Wholly Holy

1 But as for you, teach what accords with sound doctrine. Older men are to be sober-minded, dignified, self-controlled, sound in faith, in love, and in steadfastness. Older women likewise are to be reverent in behavior, not slanderers or slaves to much wine. They are to teach what is good, and so train the young women to love their husbands and children, to be self-controlled, pure, working at home, kind, and submissive to their own husbands, that the word of God may not be reviled. Likewise, urge the younger men to be self-controlled. Show yourself in all respects to be a model of good works, and in your teaching show integrity, dignity, and sound speech that cannot be condemned, so that an opponent may be put to shame, having nothing evil to say about us. Bondservants are to be submissive to their own masters in everything; they are to be well-pleasing, not argumentative, 10 not pilfering, but showing all good faith, so that in everything they may adorn the doctrine of God our Savior. – Titus 2:1-10 ESV

They say the best defense is a good offense. So, in order to assist Titus in his battle against the false teachers and their heretical teaching, Paul told the young pastor to surround himself with qualified men who could help him lead the church. But Paul didn’t stop there. He also told Titus to be willing to rebuke his flock for their laziness and gluttony, so that they might be “sound in their faith” (Titus 1:14 ESV).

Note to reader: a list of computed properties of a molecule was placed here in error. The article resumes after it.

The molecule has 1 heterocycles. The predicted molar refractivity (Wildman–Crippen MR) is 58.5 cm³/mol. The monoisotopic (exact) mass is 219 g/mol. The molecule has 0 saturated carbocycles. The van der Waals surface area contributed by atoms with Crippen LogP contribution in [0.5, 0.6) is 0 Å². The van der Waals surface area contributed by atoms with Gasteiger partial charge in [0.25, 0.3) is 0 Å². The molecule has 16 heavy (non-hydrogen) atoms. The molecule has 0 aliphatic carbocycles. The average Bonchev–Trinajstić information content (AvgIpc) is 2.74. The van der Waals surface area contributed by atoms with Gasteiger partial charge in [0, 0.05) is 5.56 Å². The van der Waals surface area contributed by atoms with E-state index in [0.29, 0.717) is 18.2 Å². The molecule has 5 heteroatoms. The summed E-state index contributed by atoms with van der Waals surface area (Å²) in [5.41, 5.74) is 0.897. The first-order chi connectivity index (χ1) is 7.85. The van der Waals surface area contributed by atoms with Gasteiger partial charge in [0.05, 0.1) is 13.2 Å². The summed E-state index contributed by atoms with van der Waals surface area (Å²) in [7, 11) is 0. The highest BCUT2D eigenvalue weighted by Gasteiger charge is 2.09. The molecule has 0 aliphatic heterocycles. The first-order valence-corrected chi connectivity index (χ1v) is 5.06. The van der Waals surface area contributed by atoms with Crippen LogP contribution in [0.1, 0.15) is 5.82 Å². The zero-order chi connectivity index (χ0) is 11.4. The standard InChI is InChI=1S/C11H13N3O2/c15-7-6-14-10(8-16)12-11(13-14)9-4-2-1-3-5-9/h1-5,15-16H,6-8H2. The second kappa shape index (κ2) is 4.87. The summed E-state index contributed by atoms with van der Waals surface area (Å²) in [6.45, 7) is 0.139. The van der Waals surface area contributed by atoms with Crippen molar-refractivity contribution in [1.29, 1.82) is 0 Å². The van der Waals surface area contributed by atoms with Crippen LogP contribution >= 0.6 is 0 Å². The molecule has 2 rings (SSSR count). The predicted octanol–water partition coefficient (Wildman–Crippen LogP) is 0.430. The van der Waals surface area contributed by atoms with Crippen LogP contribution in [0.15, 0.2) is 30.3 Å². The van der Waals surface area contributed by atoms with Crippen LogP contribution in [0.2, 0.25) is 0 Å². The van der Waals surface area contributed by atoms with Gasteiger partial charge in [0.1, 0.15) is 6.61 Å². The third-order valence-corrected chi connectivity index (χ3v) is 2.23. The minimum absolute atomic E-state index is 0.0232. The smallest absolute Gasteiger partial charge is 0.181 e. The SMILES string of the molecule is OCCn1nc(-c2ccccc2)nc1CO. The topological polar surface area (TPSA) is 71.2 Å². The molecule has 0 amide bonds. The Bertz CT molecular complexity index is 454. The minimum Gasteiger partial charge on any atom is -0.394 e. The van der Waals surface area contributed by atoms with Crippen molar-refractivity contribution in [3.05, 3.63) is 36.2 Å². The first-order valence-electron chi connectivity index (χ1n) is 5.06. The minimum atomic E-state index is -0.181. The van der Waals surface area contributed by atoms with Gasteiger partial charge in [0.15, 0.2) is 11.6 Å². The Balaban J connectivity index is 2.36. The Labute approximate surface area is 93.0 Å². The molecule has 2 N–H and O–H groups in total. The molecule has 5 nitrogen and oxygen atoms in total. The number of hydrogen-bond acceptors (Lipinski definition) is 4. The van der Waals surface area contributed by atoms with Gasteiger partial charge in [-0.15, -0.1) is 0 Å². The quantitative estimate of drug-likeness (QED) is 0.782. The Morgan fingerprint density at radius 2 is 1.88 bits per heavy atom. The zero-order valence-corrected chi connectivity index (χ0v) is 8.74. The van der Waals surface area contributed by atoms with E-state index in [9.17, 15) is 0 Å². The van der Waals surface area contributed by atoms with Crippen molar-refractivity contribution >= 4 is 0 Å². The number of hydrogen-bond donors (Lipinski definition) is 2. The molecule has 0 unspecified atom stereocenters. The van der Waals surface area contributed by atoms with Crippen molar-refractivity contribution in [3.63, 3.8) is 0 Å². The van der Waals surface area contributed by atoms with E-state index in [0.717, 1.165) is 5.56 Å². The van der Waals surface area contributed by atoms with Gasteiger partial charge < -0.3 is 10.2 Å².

Now Paul gets specific. He gives Titus detailed and practical descriptions of how various groups within the body of Christ were to conduct their lives. First of all, Titus was to teach what “accords with sound doctrine” (Titus 2:1 ESV). Sound doctrine was essential to Paul because it was the glue that held the body of Christ together. That is why he spent so much time writing letters to the churches he had helped to establish. He knew that the most difficult days for any believing congregation were those that followed their initial salvation experience. Salvation was to be followed by sanctification, and that was going to require sound doctrine and teaching that was in accord with the words of Jesus and the Old Testament Scriptures.